Even if you have had previous treatment for this problem, which, for whatever reason, “has not worked”, a therapist who is certified in the treatment of vestibular disorders can help.
The treatment is immediate, and the results are often immediate. You will likely not require multiple follow up visits, as most cases of BPPV can be cleared with one to three treatments. However, there is a small percentage of clients that will require more treatments (for example when the problem is not just BPPV alone, and this may require further treatment to completely correct your vestibular disorders).
Viral neuritis or labyrinthitis rehabilitation
If the problem is a result of a viral neuritis or labyrinthitis, vestibular rehabilitation is an essential treatment that involves exercises to help re-train your brain to compensate for the loss of the peripheral vestibular nerve function.
Vestibular rehabilitation is a form of treatment involving specific exercises designed to:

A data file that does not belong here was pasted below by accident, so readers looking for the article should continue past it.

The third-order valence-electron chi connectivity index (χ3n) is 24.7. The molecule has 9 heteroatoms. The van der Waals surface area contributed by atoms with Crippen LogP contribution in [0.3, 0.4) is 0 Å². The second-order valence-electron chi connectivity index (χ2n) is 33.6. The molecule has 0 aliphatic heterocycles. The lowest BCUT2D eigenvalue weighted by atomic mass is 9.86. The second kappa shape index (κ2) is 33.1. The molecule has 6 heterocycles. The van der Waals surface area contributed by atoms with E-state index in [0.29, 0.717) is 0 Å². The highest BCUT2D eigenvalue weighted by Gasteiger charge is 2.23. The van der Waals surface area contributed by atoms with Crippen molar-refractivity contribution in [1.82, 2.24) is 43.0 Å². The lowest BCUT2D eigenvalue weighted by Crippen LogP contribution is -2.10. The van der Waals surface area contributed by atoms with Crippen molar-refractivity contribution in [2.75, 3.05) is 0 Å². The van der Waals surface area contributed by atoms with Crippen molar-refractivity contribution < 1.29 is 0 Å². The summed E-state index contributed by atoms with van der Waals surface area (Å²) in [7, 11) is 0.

- Decrease dizziness
- Increase balance function
- Increase general activity levels
Am I a candidate for vestibular therapy?
Unfortunately, vestibular rehab cannot fix all vestibular disorders. For example, Meniere’s disease does not typically respond to vestibular therapy. However, there may be a role for rehabilitation if you are suffering from dizziness or imbalance between episodes or attacks of Meniere’s.
If you have had surgery to correct an inner ear problem, therapy will also be an important part of your treatment.
It is important to note that even if we cannot treat the type of vestibular problem you have, we can certainly help form a diagnosis, and help point you in the right direction. We communicate directly with your family doctor and will assist in any way we can to help you manage the problem.
For individuals who are experiencing balance problems, there are a wide range of exercises that can be given to help improve these areas.
Will therapy help me?
If you perform the exercises correctly and faithfully, you will become steadier on your feet. Muscle tension, headaches, and fatigue will diminish. You will find that your symptoms of dizziness, vertigo, nausea, etc. will decrease dramatically, and may even disappear.